By Theresa Machemer/Smithsonianmag.com
The Perseverance Rover is about to gather a rock collection with no equal. On February 18, the rover landed in Mars’ Jezero Crater to gather rock samples and begin searching for signs of ancient microbial life in visible deltas where water once flowed. The rover is set to fill 38 glass tubes with samples of Mars’ surface, then send them to Earth like pebbly postcards, souvenirs to show scientists where it has been. But the samples will need to travel a complicated delivery route to get to their final destination.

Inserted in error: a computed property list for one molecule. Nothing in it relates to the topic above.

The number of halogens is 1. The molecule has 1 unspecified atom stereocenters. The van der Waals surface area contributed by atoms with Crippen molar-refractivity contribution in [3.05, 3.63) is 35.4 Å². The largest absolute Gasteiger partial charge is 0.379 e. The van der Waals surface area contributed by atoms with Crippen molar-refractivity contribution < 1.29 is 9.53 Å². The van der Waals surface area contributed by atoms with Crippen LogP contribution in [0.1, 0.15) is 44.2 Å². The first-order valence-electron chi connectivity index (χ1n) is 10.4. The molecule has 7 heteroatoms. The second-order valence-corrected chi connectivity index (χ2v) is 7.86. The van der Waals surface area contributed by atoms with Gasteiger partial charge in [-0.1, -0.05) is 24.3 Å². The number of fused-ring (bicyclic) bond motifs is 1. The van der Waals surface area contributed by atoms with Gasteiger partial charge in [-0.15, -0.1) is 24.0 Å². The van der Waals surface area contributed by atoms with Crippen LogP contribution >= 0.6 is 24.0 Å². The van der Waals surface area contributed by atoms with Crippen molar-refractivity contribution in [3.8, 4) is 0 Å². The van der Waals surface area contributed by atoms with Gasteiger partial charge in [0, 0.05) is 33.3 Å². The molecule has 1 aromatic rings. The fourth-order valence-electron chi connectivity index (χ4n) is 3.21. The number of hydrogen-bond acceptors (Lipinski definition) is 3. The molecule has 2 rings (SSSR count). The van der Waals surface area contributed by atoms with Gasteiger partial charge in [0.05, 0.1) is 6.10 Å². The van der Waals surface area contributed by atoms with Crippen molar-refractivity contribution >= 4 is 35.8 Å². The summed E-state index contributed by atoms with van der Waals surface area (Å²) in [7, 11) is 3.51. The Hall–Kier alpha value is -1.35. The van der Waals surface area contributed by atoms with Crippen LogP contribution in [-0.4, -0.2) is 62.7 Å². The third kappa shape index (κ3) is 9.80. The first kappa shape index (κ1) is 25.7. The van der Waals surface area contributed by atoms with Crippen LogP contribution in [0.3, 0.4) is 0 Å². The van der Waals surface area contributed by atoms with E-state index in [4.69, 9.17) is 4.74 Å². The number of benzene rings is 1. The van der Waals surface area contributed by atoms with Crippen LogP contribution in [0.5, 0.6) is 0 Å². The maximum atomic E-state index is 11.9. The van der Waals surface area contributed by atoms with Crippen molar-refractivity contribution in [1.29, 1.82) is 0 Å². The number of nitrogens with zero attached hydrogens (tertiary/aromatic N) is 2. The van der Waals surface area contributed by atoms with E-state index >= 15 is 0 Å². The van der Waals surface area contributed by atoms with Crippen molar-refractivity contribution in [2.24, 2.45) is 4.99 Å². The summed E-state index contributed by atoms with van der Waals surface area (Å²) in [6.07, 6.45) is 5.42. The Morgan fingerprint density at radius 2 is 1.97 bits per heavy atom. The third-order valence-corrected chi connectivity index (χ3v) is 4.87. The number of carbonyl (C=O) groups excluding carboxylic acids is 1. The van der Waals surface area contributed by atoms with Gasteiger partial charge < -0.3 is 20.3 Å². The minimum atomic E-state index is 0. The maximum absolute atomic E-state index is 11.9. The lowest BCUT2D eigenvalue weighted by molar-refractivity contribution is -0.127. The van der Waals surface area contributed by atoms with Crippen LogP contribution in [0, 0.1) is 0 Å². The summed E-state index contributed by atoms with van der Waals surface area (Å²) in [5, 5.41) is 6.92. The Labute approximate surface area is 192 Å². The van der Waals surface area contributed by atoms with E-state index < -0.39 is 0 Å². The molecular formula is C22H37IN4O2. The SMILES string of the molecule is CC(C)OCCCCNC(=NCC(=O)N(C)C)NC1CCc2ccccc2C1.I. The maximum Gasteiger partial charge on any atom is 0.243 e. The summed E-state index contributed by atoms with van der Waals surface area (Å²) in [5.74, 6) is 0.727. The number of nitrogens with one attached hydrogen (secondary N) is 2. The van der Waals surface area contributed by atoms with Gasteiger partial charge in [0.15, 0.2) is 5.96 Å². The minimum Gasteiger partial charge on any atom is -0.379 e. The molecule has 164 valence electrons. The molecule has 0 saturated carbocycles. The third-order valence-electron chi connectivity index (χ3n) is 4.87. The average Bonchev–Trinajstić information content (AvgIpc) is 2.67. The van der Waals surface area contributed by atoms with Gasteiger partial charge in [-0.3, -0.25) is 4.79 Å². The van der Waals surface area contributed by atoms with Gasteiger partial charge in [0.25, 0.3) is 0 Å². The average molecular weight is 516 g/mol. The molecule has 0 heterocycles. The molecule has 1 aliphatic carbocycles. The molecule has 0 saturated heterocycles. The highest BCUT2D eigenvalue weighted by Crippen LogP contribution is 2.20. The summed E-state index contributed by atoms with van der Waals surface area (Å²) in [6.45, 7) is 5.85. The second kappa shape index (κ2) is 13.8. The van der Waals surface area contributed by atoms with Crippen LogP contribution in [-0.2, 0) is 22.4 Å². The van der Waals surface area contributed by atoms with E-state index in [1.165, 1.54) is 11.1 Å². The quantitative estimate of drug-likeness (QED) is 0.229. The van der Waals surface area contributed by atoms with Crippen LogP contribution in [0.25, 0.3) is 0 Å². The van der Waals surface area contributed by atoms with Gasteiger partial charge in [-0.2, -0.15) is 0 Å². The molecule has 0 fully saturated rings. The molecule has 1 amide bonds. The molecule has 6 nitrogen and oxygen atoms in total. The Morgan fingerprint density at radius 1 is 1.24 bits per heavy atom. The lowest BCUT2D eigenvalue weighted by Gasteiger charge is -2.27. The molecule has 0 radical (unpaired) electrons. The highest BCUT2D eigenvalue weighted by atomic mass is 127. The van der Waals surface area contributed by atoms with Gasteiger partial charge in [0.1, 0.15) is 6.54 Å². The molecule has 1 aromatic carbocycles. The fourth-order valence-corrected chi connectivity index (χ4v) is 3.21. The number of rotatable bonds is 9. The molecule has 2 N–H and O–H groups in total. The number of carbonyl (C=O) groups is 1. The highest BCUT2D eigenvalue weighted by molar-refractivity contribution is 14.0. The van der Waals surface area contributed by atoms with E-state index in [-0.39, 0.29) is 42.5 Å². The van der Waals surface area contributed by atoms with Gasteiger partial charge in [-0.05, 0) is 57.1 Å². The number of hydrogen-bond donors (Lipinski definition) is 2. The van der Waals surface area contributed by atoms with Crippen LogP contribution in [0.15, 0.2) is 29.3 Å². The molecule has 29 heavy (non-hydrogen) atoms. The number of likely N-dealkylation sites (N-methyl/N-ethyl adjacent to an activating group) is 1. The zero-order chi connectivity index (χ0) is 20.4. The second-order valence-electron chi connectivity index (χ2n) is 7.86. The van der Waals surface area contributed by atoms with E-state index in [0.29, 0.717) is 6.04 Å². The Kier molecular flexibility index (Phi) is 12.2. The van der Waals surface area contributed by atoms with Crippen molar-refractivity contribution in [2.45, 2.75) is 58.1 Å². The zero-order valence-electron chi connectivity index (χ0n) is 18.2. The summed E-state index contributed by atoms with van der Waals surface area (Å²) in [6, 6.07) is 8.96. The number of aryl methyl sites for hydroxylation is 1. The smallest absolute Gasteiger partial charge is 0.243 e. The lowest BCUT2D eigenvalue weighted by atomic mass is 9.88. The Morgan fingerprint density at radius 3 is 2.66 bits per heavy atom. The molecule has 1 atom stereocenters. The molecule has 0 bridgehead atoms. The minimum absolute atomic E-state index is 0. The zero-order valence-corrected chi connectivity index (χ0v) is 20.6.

The mission, called Mars Sample Return, will require two more rocket launches from Earth, currently slated for 2026 and 2031, and one rocket launch from Mars, which could become the first launch from another planet. If the plan runs smoothly, the mission will provide the first cache of rock samples from another planet—complete with details about when, where and how they were collected. The mission will culminate with the samples crash-landing on the mudflats of the Utah Test and Training Range. Scientists on Earth will then be able to scour the samples for details about the Red Planet’s climate, geological history and even subtle signs of life.